Last week, Indiana basketball legend Mark Titus wrote a compelling piece wondering why the Pacers weren’t more popular in a state that loves basketball so much.
In it, Titus lists several statistics which seem to indicate that the Pacers aren’t loved and followed much at all by people in Indiana.
While I feel that some of those statistics are misleading (it’s easy to have one of the lowest attendance rates when you have the 5th smallest stadium in the league), and even wrong (the Pacers were consistently in the top half of the league in attendance from 1998-2004 and the only stadium that was smaller than theirs that ever averaged more people was Arco Arena in Sacramento), he did make some good points.
Why Don’t The Pacers Get More Love in the Hoops’ Heartland?
A lot of the Pacers’ lack of popularity can be traced back to the brawl.
In Reggie’s final season, the Pacers had the best team in the league. Ron Artest, Stephen Jackson, and Jermaine O’Neal – the Pacers’ three best players – unfortunately ruined it.
That game and season left a terrible taste in many Hoosiers’ mouths. At the same time, Peyton Manning and the Colts were becoming incredibly popular. It was easy for citizens who had a limited amount of disposable income that lived in a small city to start choosing the Colts over the Pacers.
In the comment thread on Titus’ article, several people jumped to the wrong conclusion that since college basketball is “much better” basketball than the NBA, and the Hoosier state has several great college basketball teams, then that is why the folks in Indiana dislike the Pacers.
Now I must admit, although I don’t think college basketball is nearly as good as the NBA, college sports do tend to create more loyal and rabid fans than professional sports.
For instance, if you attended IU, you will be a Hoosier fan for life because you feel like you have something in common with every single basketball player that ever plays there. You also have an easy “out” if they become bad. It’s okay to love and cheer for the school that you attended.
However, I think there is a much bigger reason why the Pacers aren’t as popular as one might hope. You see, basketball fans in Indiana are different. Quite frankly, they are connoisseurs of the game that they love.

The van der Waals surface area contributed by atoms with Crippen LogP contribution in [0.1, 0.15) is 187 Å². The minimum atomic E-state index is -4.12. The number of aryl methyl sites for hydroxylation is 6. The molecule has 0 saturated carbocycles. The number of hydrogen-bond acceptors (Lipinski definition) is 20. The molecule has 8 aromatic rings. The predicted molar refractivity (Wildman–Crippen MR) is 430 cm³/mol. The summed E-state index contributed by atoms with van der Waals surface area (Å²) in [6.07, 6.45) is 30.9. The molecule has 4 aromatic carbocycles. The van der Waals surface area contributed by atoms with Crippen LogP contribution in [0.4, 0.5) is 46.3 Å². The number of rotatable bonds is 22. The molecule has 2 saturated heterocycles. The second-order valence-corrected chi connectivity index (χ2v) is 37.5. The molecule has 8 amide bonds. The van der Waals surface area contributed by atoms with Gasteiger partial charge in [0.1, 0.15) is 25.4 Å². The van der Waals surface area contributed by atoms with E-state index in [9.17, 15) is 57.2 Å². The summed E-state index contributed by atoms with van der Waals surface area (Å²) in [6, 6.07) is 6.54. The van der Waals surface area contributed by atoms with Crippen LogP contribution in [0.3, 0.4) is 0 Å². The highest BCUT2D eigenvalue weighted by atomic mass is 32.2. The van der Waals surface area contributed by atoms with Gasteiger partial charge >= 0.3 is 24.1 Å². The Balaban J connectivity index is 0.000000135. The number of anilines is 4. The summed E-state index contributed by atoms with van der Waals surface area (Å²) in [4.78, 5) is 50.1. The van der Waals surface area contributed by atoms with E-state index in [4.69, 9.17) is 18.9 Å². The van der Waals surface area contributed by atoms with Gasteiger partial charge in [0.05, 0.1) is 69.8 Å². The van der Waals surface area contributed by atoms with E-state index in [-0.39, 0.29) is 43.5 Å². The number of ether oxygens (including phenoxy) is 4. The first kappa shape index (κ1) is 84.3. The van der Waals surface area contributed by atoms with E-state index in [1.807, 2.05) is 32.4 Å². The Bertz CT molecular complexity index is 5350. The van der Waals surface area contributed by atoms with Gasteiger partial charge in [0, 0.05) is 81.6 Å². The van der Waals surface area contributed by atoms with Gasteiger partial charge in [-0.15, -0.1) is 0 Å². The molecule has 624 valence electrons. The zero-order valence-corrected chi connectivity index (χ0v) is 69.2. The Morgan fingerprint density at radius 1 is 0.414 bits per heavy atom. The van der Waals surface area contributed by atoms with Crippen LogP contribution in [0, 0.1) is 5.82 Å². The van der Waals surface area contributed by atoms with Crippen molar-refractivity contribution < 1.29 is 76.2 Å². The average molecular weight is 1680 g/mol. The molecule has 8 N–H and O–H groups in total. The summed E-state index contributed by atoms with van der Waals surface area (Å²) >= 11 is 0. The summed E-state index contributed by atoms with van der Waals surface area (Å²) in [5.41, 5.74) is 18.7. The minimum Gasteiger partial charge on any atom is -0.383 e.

This might be hard to understand, but most people hate to watch basketball with me. Why? Because I’m not watching it to be entertained.
Just yesterday, I was watching the Clippers-Grizzlies game with my father. Chris Paul made a move late in the first half that amazed me. He dribbled with his left hand to the left wing and hesitated for a half-second. In that half-second, he stretched his right leg past his defender…almost in slow motion. His defender, Mike Conley, thought that he was going to plant and shoot the fall-away jumper, but instead, CP3 exploded by him into the lane where he missed a tough layup.
It was unlike any move I had ever seen. He basically performed a “drop step” while facing up his defender from the three-point line.
I rewound the play over and over again as my father and I broke it down in appreciation. Of course, my wife (who wasn’t thrilled to be watching basketball on Mother’s Day anyway) got irritated and left the room.
These types of things happen over and over in my house when basketball is on – to the dismay of most basketball fans I know, even close friends of mine.
And here’s where the fans in Indiana come in: they know basketball, they played basketball, and they understand what it takes to play winning basketball.
And quite frankly, the Pacers just don’t have a team that can win much of anything this year.
The Single Reason Why The Pacers’ Cannot Win It All
Oh, don’t get me wrong. I enjoy watching the Pacers play. They play nine guys who hustle and work hard on a nightly basis (something that’s not necessarily a given in the NBA). They work hard on defense and are well-coached. They move the ball beautifully on offense, and they don’t depend on just one or two guys to score.
But that’s the problem right there: they don’t have that one guy who can score.
Of course, this has been repeated ad nauseum on ESPN for the past few days. Over and over again, you will hear things like, “Can the Pacers’ team beat the Heat’s stars?”
The answer is no.
I’m not a pessimist, I’m a realist. We, as Hoosiers, have been down this road before.
We have watched great “teams” with no go-to guys before. You simply cannot win a championship without a star.